CA Gov. Signs All 3 ERA #MeToo Bills into Law

October 15. 2019
Jess Eagle

We are thrilled to share the news that Governor Gavin Newsom has signed the third and final of our 2019 #MeToo bills into law. This is a major victory for workers and sexual harassment survivors across California, as well as civil rights advocates, and the #MeToo movement nationally.

Taking effect January 1, 2020, these new laws provide concrete solutions to common employer practices that allow sexual harassment to continue in our workplaces, making it easier and safer for California workers to report sexual harassment and seek justice. Read more about the bills below. We are hopeful these bills will inspire similar legislation in other states.

The new laws represent important progress toward ensuring California workers have laws that not only provide strong protections against sexual harassment, but that also remove the barriers workers often face in asserting their rights and seeking justice after harassment occurs. 

Since the rise in popularity of the #MeToo movement, which “went viral” exactly two years ago today, public awareness has grown about the extent to which sexual harassment and discrimination harm working people who are simply trying to do their jobs, especially women of color and those in low-paid positions. There has also been growing recognition that our laws have failed to adequately protect workers from harassment and other abuses and, in some cases, have prevented them from coming forward to report.

Our state’s message is clear: The #MeToo movement is not something that happened, but rather something that is just beginning. Advocates like ERA and our allies will continue fighting until all workers are fully protected and empowered to seek justice.

California has long been a leader in advancing more robust legal protections against sexual harassment and other abuses that serve as barriers to women achieving full equality in the workplace. By signing these bills into law, Gov. Newsom has deepened California’s commitment to leading the nation on anti-sexual harassment legislation with concrete solutions. 

Our state’s message is clear: The #MeToo movement is not something that happened, but rather something that is just beginning. Advocates like ERA and our allies will continue fighting until all workers are fully protected and empowered to seek justice.

This victory was only possible as the result of a broad, concerted collective effort with our co-sponsors California Employment Lawyers Association and the Consumer Attorneys of California; our fellow Stronger California Coalition member organizations; our partners at the California Legislative Women’s Caucus; and hundreds of passionate ERA supporters like you who emailed, called, and tweeted at elected officials.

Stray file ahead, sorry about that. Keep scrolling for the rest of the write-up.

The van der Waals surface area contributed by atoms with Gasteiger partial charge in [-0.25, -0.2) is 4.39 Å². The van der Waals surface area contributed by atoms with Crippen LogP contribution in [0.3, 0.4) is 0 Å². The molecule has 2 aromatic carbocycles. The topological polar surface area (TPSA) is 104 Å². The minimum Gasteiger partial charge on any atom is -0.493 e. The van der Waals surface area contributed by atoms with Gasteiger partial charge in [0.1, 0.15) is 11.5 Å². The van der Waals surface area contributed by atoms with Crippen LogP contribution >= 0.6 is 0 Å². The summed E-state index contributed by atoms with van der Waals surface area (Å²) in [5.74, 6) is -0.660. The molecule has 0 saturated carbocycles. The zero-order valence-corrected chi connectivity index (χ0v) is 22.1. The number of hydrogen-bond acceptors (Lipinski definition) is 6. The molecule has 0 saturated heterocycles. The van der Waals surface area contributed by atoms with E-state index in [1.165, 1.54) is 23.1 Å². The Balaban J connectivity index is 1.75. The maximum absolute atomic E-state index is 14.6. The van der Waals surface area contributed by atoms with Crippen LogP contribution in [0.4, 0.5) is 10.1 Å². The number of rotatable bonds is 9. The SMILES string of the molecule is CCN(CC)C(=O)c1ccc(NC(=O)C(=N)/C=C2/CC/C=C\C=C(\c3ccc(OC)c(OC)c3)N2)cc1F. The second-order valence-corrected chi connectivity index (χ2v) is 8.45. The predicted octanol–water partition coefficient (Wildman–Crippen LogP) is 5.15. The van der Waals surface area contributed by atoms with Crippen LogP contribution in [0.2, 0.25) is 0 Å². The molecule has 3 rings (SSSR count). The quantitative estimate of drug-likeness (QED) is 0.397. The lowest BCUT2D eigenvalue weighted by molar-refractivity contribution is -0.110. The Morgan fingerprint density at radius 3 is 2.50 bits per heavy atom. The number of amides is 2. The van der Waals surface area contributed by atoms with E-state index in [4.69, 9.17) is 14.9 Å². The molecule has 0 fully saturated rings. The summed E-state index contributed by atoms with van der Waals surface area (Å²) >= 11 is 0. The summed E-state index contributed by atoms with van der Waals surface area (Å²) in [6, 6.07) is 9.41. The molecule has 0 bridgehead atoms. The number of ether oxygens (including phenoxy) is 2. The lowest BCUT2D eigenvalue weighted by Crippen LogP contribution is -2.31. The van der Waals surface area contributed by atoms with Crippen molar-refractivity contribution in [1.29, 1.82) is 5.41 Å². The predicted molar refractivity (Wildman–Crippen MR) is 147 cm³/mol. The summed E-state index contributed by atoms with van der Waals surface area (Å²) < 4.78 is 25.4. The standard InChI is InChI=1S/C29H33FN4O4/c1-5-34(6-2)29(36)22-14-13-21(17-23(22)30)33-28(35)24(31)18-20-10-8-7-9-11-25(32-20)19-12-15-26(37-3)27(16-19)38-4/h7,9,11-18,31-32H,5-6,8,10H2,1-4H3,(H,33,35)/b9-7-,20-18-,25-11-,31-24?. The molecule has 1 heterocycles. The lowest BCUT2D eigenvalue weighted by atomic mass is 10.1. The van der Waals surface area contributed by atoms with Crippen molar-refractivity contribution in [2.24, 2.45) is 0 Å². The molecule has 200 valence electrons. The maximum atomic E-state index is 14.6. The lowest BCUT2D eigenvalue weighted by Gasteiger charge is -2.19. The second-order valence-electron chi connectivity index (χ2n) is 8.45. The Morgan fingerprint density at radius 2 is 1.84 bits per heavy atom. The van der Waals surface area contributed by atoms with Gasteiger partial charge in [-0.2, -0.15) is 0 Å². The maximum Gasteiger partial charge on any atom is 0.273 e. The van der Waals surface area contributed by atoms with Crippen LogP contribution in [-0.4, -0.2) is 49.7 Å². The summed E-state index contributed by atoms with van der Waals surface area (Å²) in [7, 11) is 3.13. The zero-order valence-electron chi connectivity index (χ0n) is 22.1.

About the Bills

  • Assembly Bill 9 (Reyes, Friedman, Waldron)

AB 9 will extend the time for filing employment-related harassment and discrimination complaints from one year to three years. In so doing, the bill addresses the unfairly short deadline under current law that prevents many workers who have experienced sexual harassment from being able to seek legal redress for the harms they have suffered. This is particularly important for low-wage workers who are more likely to be unaware of their rights and the applicable statute of limitations.

  • Assembly Bill 749 (Stone)

AB 749 will prohibit the use of “no rehire” clauses in settlement agreements, which broadly restrict future employment opportunities for workers settling sexual harassment or other types of employment disputes. These clauses often bar workers not only from returning to their same employer, but also from working at any workplace that is owned, operated, affiliated, or that contracts with the employer. These provisions can therefore impose a substantial burden on a worker’s ability to work in their chosen occupation simply for asserting their rights. These clauses are especially concerning when they require the victim of discrimination or sexual harassment to forgo future employment, while the offender remains in the job. They can therefore also have a chilling effect on reporting from employees who experience workplace misconduct for fear of lasting repercussions on their careers.

  • Assembly Bill 51 (Gonzalez)

AB 51 will prevent employers from requiring workers to sign waiver-of-rights agreements — including forced arbitration agreements — as a condition of employment, and will make it unlawful for an employer to retaliate against workers who decline to sign these agreements. This law will therefore ensure that workers are given a real choice as to whether to waive their right to bring a potential future claim (such as sexual harassment) to a court or a government agency, or to go through their employer’s internal arbitration process. 

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